MB: Recognition of the management and security issues is the first step in making sure mobile assets and information are managed and protected. Like the laptops of remote workers, smartphones need to be catered to as a part of the network and subject to corporate management and security measures. It is essential that companies have a corporate IT management policy in place that takes these smart mobile devices into account.

Enabling a full mobile device management (MDM) solution will ensure that employees' smartphones are managed in a manner that is consistent with other IT assets. Necessary updates – including settings for mobile security clients such as antivirus and encryption – can be distributed over the air to everyone who needs them, regardless of where they are in the world, ensuring that everything works exactly as it should. Problems can be detected and fixed remotely, without requiring anyone to come back to the office.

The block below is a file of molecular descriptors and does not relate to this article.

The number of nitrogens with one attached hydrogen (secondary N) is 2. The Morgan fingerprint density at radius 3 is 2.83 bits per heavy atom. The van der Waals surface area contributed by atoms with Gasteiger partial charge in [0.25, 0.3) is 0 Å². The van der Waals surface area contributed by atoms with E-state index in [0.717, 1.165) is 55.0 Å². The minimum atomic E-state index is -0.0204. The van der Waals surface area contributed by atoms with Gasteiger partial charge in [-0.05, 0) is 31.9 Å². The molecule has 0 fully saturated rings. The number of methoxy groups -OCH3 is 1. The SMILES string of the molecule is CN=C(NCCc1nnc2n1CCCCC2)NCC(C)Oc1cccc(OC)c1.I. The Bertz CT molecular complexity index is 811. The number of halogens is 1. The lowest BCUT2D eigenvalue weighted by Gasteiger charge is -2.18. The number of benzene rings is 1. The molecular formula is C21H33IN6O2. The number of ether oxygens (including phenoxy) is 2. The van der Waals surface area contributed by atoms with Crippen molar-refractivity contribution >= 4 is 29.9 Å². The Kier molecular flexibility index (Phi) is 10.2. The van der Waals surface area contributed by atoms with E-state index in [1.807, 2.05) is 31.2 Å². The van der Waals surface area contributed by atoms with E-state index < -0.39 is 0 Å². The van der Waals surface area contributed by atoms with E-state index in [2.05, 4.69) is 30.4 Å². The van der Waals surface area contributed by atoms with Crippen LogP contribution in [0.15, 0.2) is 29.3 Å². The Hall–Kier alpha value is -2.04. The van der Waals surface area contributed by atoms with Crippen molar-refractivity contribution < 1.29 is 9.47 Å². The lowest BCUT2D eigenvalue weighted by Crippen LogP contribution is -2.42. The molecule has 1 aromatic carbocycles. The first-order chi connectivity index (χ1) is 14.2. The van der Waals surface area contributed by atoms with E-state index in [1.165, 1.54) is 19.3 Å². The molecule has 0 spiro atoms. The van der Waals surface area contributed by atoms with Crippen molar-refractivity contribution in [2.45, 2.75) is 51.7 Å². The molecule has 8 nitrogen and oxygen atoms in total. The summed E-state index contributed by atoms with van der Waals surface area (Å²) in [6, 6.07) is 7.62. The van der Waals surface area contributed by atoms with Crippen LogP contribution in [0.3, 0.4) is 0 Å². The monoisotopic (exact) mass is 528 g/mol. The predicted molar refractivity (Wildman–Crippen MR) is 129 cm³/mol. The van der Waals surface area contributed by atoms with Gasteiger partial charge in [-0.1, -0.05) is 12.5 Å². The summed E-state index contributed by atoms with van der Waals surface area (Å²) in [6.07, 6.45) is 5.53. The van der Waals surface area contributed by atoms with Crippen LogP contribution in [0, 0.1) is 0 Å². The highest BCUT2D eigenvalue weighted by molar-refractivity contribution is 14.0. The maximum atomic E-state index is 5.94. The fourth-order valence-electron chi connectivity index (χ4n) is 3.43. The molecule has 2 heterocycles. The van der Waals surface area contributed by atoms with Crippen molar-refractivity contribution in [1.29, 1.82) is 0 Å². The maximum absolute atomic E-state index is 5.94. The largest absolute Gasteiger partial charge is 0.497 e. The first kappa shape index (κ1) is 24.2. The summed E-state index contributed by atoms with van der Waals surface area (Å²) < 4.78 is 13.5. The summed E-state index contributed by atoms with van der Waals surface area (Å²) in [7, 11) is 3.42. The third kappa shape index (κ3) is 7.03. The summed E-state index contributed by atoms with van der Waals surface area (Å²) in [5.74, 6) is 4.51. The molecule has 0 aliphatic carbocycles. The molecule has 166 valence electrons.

With a complete MDM solution in place, lost or stolen devices not only can be disabled in an emergency situation, but the data can be locked to prevent unauthorised access, or even wiped completely from the phone memory. Policies can be implemented to bar or remove unauthorised applications and files on employee devices when they are detected. Important information can also be backed up on a secure server; ensuring data is retrievable, protected and secure.

Effective management of a company's mobile devices will mean faster mobilisation of enterprise applications, which, in turn, will lead to increased employee productivity at all levels of the enterprise. Recognition of the dangers associated with lost or stolen mobile devices is a good first step in ensuring data is protected and cannot be used to compromise the business. The next step is to make sure policies and systems are place to manage and protect this data when it's on the move.

Matt Bancroft can be reached at